Aug
02
    
Posted (Deb) in News

Dear CSA Member,

I think that we knew in our hearts that it was a matter of time, but continued to do everything we could to keep our tomatoes and potatoes free of blight. The unrelenting rain and cold weather have been ideal conditions for the fungus that is Late Blight to thrive. After the blight was first discovered on transplants in the western part of the state, it has moved quickly across the state fueled by the perfect weather conditions. Last week the Late Blight hit our fields and we needed to take down all of the tomatoes and remove the vines of the potatoes.

There will be no tomatoes this year. We consulted with the Cornell Vegetable Specialist for our area and we were advised to remove and destroy all of the plant material from the tomato crop and take down all of the potato vines. I can’t put into words how disheartening the whole process has been. The Vegetable Specialist said that there is barely a farm without blight in our area, conventional or organic, but it is little comfort.

We know how much members look forward to tomatoes of summer and have worked at our tomato crop for months. Seedings were started in March, transplants planted in May, all of the tomato plants were staked in June. We had three different plantings because we planned to have an extended harvest and all three needed to be removed from the fields. All of the stakes that we have used will need to be disinfected and the twine destroyed. The blight is not supposed to overwinter, but we needed to take every precaution to insure that we have future harvests of potatoes and tomatoes.

The potatoes are underground and as long as we removed the vines early enough, the harvest should be fine. Pete bush hogged the vines as close to the soil as possible. The next day we received 4 inches of rain and some of the potatoes on the top of the hills were exposed. We have been picking those potatoes all day, again in the rain.

For a more positive note, we have beautiful vegetables this week again in abundance in your share. This is the advantage to having such a diversified farm.

I would also like to let members know that we are still planning on the Member Farm Visit the second Saturday in September. We have been a bit reluctant to make many plans because this summer a good day is one that is just heavy rain without thunder and lightning and the cellar hasn’t flooded. I will send more information next week about the farm visit.

Enjoy the vegetables-the share is beautiful – Deborah, for everyone at Stoneledge Farm



Comments:
Maggie on August 3rd, 2009 at 10:49 am #

Ok Guys, thanks to some inspiration from Steven I have finally conquered the bitter radicchio. Split it, wash it, toss it with olive oil and roast it up. It gets crispy like Kale and the bitterness caramelizes a little so its not so intense. Just mellow and delicious as a side dish or on a sandwich…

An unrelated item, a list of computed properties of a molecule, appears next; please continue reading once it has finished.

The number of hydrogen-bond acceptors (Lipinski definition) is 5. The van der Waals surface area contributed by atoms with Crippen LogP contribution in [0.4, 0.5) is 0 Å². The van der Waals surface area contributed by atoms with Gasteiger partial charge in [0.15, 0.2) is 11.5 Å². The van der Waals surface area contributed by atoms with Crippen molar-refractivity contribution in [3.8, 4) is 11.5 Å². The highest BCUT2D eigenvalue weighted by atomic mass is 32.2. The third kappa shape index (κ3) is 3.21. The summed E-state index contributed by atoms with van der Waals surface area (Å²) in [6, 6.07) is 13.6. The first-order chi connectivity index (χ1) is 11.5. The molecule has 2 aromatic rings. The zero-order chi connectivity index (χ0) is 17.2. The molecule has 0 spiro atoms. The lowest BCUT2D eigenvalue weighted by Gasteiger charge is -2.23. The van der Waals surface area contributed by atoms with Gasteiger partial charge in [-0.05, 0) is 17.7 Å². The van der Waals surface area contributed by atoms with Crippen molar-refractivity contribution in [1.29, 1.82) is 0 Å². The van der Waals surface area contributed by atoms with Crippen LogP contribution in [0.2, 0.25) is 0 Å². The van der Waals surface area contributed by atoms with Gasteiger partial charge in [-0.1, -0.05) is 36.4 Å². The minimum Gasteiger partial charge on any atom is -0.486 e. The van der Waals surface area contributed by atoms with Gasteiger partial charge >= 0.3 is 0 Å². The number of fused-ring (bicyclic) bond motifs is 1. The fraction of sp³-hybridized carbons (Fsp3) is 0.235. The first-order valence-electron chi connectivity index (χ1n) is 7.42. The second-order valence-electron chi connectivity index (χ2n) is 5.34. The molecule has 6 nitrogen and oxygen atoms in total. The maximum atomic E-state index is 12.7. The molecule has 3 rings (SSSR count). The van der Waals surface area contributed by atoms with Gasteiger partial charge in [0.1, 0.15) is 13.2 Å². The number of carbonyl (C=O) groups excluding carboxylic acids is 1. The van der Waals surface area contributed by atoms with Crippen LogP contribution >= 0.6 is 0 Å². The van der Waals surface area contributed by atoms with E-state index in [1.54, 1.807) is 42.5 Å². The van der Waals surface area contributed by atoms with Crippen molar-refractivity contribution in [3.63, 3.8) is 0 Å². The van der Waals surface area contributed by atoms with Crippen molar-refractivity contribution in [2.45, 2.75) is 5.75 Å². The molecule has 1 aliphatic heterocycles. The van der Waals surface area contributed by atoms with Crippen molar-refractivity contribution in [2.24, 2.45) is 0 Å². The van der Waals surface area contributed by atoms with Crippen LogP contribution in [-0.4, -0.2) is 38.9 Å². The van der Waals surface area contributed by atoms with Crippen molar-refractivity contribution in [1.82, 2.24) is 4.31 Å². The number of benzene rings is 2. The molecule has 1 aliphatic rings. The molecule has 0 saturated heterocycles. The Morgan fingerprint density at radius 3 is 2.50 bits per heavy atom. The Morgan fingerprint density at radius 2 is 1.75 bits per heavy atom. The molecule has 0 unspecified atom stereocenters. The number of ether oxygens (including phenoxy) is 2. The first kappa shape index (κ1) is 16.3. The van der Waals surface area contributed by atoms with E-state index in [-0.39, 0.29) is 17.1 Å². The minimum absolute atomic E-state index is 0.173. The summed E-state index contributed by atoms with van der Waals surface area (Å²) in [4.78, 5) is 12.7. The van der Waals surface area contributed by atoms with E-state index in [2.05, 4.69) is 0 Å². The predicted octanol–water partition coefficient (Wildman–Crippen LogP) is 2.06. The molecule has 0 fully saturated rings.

Steve S. on August 3rd, 2009 at 9:51 pm #

Dear Pete, Deb, and Peter,

As a city dweller with a brown thumb (I’m talkin’ an inability even to grow weeds successfully), I sit in constant amazement of your ability to take whatever Mother Nature throws at you and consistently send us gorgeous produce. I guess I’m saying that, as for tomatoes: if you all couldn’t do it, it couldn’t be done. We’ll have tomatoes next year. In the meantime, thank you for trying and for all that you send us.

Sincerely, Steve, Stephanie, & Charlie

P.S. – Charlie is 9 months old and has already enjoyed the following from the farm: eggplant, summer squash, blueberries, peaches, plums, and cucumbers.

Steven on August 4th, 2009 at 11:35 am #

Patricia Janof adds the following:

You’ve probably read about Late Blight in the papers. The N.Y. Times, July 17: “A highly contagious fungus that destroys tomato plants has quickly spread to nearly every state in the Northeast and the mid-Atlantic.” Same paper, July 29: “Ripe local tomatoes, keenly anticipated by growers and cooks, will be missing from many markets, farm stands and farm shares this summer.” Stoneledge Farm went to extraordinary lengths to protect our tomatoes and potatoes, but in the end, the unusual wet, cold weather defeated their best attempts. According to Cornell’s Bill Frye, one of the world’s leading authorities on the disease, this is the earliest and worst epidemic he’s ever seen…. The outbreak is believed to have spread from the hundreds of thousands of tomato plants sold from big box garden stores, such as Wal-Mart or Lowe’s. This strand of late blight is so contagious that a single open lesion on a plant can produce hundreds of thousands of infectious spores. Windy weather helps the spores to spread and the rain pushes the spores down into the ground. On the other hand, hot, sunny weather could dramatically slow or eliminate the fungi’s spread… If you would like to find out more information on late blight and what the symptoms look like, please refer to Cornell University’s IPM [Integrated Pest Management] web page, http://www.nysipm.cornell.edu/publications/blight/.

Ellen Zachos on August 4th, 2009 at 5:47 pm #

Hi Deb, As a professional gardener I’ve been aware of the late blight and keeping my fingers crossed. This is what CSAs are all about: we take the risk with you. As Steve said, we’ll have tomatoes next year (fingers crossed) and till then, we’ll enjoy everything else you send us!

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